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Teugega Country Club: Restoring the past to preserve the future

Kenny Kudrewicz
Sports writer
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Posted 5/23/20

(First in a Series) The weather is getting warmer and some of us are itching to play more and more golf. I had the chance to get out and play Teugega Country Club earlier this week. But not only did …

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Teugega Country Club: Restoring the past to preserve the future

Posted

(First in a Series)

The weather is getting warmer and some of us are itching to play more and more golf.

I had the chance to get out and play Teugega Country Club earlier this week. But not only did I play the course, I learned a lot about the history of it and what makes it a special course.

First, it’s a Donald Ross designed course. And if you know anything about that, it has a lot of slopes and bunkers.

“Playing this course is a unique experience,” Teugega Country Club golf pro Steve Campanaro said. “You see a lot of his characteristics here. We’re very lucky to have this here.”

A couple other Ross designed courses in the area are the front nine at Thendara Golf Club and the whole course at Bellevue Country Club in Syracuse.

Teugega is a private course. You need to be a member to play, or a member has to invite you to play with them.

According to the Teugega legend, Ross even recorded his first ever ace on the 7th hole, 140-yard par 3, which was known to be one of his favorite holes.

So more on the story of the course itself.

Ross was 47 when he came to Rome after coming to America in 1899 after he was slated to become the golf pro at Oakley Country Club in Watertown, Mass. The next year, Ross received permission to build courses and he then moved to North Carolina.

But where Teugega is now, isn’t where it used to be. The first location was in what we know as Mohawk Acres. It was opened in 1900, but by 1912, players said that the course was no longer challenging. Money was then set aside to add some more obstacles and challenges; $2 for sand disbursement. That move made the course a little more sportier and added some extra hazards. By 1916, the course joined the United States Golf Association.

The land that the original Teugega was built on was some of the worst land for a golf course. So to increase membership, a new course needed to be built. The chairman of Rome Brass and Copper Co., Barton Hasleton became friends with Ross when he was in North Carolina. Hasleton had Ross come up to Rome and check out his club and Ross dubbed it, “the second worst course in the country.”

That’s when Ross’ services were called upon and he designed the current course, six miles north of the city on Lake Delta. Ross spent a lot of time in Rome during construction of the course. He was seeing Susan Aldridge, who was the first women’s champion of Teugega in 1921.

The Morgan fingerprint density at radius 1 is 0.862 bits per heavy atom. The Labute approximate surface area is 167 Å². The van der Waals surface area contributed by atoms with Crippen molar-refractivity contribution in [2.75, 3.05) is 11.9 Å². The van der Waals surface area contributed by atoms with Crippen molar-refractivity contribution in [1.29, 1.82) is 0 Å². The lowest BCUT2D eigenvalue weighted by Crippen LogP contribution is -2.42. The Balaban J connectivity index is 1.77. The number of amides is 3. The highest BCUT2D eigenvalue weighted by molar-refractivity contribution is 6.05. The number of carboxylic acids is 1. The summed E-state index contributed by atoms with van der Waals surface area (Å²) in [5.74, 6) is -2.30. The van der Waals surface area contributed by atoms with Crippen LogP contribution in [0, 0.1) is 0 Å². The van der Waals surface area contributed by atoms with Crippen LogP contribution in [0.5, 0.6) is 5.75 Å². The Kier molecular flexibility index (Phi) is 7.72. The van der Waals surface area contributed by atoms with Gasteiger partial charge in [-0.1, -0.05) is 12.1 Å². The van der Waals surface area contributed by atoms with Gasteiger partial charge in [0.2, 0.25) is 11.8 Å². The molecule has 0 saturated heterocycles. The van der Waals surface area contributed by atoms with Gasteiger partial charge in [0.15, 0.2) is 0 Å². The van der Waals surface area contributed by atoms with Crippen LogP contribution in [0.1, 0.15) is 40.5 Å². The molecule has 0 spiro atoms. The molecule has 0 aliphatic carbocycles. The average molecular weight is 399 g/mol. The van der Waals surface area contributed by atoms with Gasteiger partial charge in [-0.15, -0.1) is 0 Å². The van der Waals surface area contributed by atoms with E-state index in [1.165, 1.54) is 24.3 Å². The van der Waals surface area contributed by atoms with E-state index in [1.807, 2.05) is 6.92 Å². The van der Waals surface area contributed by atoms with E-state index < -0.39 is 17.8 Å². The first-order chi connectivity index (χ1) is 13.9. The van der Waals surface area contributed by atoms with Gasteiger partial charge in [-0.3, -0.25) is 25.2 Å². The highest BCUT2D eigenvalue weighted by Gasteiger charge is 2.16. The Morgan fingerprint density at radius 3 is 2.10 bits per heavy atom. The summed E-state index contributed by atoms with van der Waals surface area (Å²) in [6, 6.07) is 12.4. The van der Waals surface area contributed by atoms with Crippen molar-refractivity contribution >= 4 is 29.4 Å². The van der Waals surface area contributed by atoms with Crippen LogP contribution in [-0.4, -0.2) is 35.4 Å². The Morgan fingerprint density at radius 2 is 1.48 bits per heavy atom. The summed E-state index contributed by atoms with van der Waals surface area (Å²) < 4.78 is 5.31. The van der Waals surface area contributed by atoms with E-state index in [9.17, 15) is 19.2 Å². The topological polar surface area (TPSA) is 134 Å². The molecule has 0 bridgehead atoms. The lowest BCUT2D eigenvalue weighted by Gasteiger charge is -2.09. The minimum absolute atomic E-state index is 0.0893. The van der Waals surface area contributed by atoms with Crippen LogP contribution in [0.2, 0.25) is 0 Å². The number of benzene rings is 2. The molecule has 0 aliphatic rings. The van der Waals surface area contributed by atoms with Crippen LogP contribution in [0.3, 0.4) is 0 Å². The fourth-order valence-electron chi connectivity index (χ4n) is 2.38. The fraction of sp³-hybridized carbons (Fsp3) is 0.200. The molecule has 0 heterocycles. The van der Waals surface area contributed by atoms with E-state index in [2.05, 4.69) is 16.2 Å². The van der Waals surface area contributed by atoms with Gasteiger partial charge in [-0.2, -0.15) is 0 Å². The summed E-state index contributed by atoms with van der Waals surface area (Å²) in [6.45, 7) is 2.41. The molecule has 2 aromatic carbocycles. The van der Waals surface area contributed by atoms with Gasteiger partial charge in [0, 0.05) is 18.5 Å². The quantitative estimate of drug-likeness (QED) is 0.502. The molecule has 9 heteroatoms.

“Twelve years ago, we came up with a Master plan to restore the course to the way it looked back in 1921,” Teugega president Doug Bartell said. “We’re about three-quarters of the way done. We have a plan to remove some trees, bunkers and to fix the greens.”

Is there any difficulty in maintaining a Ross-designed course?

Teugega Superintendent Ian Daniels says there’s a little bit, but it’s because of the greens.

“The greens complexes have bunkers,” Daniels said. “So instead of using a riding mower, we use a walk mower. And the bunkers are kind of steep.”

Daniels also says that the course has 28 acres of fairway, which is higher than normal.

“The course was designed in a different era,” Daniels said. “The clubs back then weren’t designed to hit the balls as far as they do.”

But Daniels says that course still presents some challenges to golfers.

“Because of the overgrowth of 100 years, it’s altered the way that the course plays,” Daniels said. “What we’re trying to do is restore the integrity of the course.”

“The mounds that you see on the course. Those were part of the original design,” Bartell said. “Instead of hauling them away, they just made a pile and played it as part of the course.”

But back to my experience on the course.

First, that was the first time that I’ve played Teugega or any Ross designed course. I liked the challenges that the course presented. The greens were tough. One that sticks out to me is the 11th green. My approach shot went long and I ended up on the back hill. It was a steep putt, and I just tapped the ball off of the hill and it ended up back on the other side of the green.

Both Bartell and Daniels joined me in playing a round. Daniels finished off the day shooting a 72 and even eagled the par 5, 18th hole.

“Friends, family and fun. That’s what golf is all about,” Bartell said.

But overall, I enjoyed my time up at Teugega.

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